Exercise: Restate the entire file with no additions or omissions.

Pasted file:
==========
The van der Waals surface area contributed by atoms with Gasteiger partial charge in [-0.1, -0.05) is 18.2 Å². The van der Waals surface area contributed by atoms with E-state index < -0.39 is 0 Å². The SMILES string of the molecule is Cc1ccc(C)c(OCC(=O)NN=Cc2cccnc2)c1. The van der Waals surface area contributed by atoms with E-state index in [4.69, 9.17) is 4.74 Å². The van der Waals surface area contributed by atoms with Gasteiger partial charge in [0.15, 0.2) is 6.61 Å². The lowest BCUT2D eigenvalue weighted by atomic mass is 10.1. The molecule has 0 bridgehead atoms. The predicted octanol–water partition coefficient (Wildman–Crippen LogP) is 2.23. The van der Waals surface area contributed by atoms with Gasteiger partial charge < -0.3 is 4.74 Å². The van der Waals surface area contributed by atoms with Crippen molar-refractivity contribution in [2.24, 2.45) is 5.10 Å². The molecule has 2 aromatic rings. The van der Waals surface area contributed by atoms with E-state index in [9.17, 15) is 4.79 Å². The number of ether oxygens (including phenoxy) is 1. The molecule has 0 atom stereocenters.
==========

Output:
The van der Waals surface area contributed by atoms with Gasteiger partial charge in [-0.1, -0.05) is 18.2 Å². The van der Waals surface area contributed by atoms with E-state index < -0.39 is 0 Å². The SMILES string of the molecule is Cc1ccc(C)c(OCC(=O)NN=Cc2cccnc2)c1. The van der Waals surface area contributed by atoms with E-state index in [4.69, 9.17) is 4.74 Å². The van der Waals surface area contributed by atoms with Gasteiger partial charge in [0.15, 0.2) is 6.61 Å². The lowest BCUT2D eigenvalue weighted by atomic mass is 10.1. The molecule has 0 bridgehead atoms. The predicted octanol–water partition coefficient (Wildman–Crippen LogP) is 2.23. The van der Waals surface area contributed by atoms with Gasteiger partial charge < -0.3 is 4.74 Å². The van der Waals surface area contributed by atoms with Crippen molar-refractivity contribution in [2.24, 2.45) is 5.10 Å². The molecule has 2 aromatic rings. The van der Waals surface area contributed by atoms with E-state index in [9.17, 15) is 4.79 Å². The number of ether oxygens (including phenoxy) is 1. The molecule has 0 atom stereocenters.